York College in Jamaica is home to CUNY’s aviation school, and students there may soon have some inspiration close by from those who paved the way for their high-flying aspirations.
The City Council is considering a proposal to rename South Road, the street separating Jamaica and South Jamaica, after the Tuskegee Airmen, the famed World War II pilots who overcame racism and served their country with distinction.
“I think a street ... in a black neighborhood would be an inspiration to not only black children, but to all children to be inspired and to say, ‘I can do it, too!’” airman Dabney Montgomery testified last week at a Parks Committee hearing about the street renaming proposal.
Montgomery, who was almost lynched as a young man for trying to vote in the South and provided security for Dr. Martin Luther King Jr.’s 1965 march to Montgomery, Ala., brought to the hearing a 1925 report by the U.S. Army War College that said black pilots were physiologically ill-suited to be pilots.
The elderly vet, dressed in a dark suit and wearing a blue Tuskegee cap, told committee members how the pilots had to struggle not only to overcome stereotypes, but also dealt with heavy German gunfire and the onslaught of ash brought on by the eruption of Mount Vesuvius near their camp.
“Behind that was this report that black men could not take it and could not stand terrific bombardment by the enemy,” he said. “It was in this atmosphere that in our minds we said we will fight ... and we not only fought but we won!”
Patt Terrelongue, president of the Claude B. Govan Tri-State Chapter of the Tuskegee Airmen Inc., said she grew up in the Jamaica area, where many airmen and their families moved to in the 1950s.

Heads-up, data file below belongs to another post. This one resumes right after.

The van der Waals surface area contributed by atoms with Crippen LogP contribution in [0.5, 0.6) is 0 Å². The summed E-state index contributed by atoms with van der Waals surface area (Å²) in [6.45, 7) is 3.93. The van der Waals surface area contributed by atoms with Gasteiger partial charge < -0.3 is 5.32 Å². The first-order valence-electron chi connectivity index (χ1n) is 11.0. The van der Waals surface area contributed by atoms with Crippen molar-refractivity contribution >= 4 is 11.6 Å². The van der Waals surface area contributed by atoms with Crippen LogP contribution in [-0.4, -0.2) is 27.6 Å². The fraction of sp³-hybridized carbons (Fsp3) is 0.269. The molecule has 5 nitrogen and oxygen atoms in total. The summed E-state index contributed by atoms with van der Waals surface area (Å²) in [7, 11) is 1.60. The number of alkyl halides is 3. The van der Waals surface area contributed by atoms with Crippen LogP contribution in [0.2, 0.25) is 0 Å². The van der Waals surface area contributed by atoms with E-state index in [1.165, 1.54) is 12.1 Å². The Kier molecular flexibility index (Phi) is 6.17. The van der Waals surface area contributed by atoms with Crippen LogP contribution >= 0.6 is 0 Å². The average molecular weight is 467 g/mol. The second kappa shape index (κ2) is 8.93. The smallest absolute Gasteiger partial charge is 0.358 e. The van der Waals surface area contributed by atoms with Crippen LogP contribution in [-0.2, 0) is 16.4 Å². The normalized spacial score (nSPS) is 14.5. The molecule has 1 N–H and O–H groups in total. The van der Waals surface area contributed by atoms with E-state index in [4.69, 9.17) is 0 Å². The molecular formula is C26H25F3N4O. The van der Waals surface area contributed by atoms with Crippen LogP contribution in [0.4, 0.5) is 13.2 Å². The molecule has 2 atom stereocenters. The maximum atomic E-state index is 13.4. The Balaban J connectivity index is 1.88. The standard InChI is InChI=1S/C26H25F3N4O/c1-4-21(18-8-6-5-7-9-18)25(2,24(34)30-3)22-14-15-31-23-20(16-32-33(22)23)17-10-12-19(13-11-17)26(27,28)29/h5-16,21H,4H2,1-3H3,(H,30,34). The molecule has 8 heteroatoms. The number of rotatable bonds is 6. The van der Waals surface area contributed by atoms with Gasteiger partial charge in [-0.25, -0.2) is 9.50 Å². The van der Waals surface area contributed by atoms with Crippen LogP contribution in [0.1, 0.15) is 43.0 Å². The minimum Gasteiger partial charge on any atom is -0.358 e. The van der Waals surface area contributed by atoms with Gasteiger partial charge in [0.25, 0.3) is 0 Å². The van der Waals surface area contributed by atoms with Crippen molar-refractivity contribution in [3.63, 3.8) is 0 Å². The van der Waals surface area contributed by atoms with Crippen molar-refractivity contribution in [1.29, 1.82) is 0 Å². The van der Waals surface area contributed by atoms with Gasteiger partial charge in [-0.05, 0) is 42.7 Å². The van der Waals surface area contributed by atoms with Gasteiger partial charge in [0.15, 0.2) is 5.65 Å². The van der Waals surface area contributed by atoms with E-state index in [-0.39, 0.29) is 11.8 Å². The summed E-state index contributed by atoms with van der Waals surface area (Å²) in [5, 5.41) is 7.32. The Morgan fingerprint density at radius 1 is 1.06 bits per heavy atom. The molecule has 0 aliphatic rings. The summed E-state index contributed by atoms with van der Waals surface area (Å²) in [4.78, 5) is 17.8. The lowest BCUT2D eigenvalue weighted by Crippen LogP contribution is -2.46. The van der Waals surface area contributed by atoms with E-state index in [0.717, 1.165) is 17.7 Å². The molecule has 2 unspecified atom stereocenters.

She said the veterans were on par with the famous jazz musicians who called southeast Queens home in terms of the admiration the Tuskegee Airmen inspired.
“Having that positive reinforcement, we always felt blessed,” she said. “They guided us. They nurtured us, even though we were wild children.”
City Councilman Ruben Wills (D-Jamaica), who is sponsoring the bill to rename the stretch of South Road between Merrick Boulevard and Remington Street “Tuskegee Airmen Way,” said the area is one notorious for prostitution, drugs and gangs, but thinks the proposed street name would help to uplift the area.
“To rename South Road to something as noble as Tuskegee Airmen Way does more to help us just rebrand, if you will, but helps us to let all the young men and women that are coming up know that this is something to look forward to,” he said.
Reach reporter Rich Bockmann by e-mail at rbockmann@
©2013 Community News Group
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